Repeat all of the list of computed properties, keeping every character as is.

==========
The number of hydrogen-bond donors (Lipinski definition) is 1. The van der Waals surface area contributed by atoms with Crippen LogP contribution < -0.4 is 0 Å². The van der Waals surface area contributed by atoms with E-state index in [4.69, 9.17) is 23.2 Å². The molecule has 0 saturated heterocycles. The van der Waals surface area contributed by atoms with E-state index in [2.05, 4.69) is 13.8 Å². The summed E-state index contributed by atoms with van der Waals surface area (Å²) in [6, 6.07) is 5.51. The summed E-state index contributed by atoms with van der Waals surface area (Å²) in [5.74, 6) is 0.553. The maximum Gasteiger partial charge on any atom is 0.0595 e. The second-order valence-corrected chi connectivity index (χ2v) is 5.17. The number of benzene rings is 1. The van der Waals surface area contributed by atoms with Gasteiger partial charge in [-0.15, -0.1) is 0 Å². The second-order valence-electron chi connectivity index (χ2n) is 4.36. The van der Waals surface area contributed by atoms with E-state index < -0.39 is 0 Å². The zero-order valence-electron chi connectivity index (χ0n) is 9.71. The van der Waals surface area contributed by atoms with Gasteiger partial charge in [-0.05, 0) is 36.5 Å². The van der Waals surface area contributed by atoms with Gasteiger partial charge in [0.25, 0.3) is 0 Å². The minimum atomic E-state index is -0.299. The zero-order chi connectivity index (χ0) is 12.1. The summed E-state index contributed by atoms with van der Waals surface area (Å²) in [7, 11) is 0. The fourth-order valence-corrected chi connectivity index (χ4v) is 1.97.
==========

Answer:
The number of hydrogen-bond donors (Lipinski definition) is 1. The van der Waals surface area contributed by atoms with Crippen LogP contribution < -0.4 is 0 Å². The van der Waals surface area contributed by atoms with E-state index in [4.69, 9.17) is 23.2 Å². The molecule has 0 saturated heterocycles. The van der Waals surface area contributed by atoms with E-state index in [2.05, 4.69) is 13.8 Å². The summed E-state index contributed by atoms with van der Waals surface area (Å²) in [6, 6.07) is 5.51. The summed E-state index contributed by atoms with van der Waals surface area (Å²) in [5.74, 6) is 0.553. The maximum Gasteiger partial charge on any atom is 0.0595 e. The second-order valence-corrected chi connectivity index (χ2v) is 5.17. The number of benzene rings is 1. The van der Waals surface area contributed by atoms with Gasteiger partial charge in [-0.15, -0.1) is 0 Å². The second-order valence-electron chi connectivity index (χ2n) is 4.36. The van der Waals surface area contributed by atoms with E-state index < -0.39 is 0 Å². The zero-order valence-electron chi connectivity index (χ0n) is 9.71. The van der Waals surface area contributed by atoms with Gasteiger partial charge in [-0.05, 0) is 36.5 Å². The van der Waals surface area contributed by atoms with Gasteiger partial charge in [0.25, 0.3) is 0 Å². The minimum atomic E-state index is -0.299. The zero-order chi connectivity index (χ0) is 12.1. The summed E-state index contributed by atoms with van der Waals surface area (Å²) in [7, 11) is 0. The fourth-order valence-corrected chi connectivity index (χ4v) is 1.97.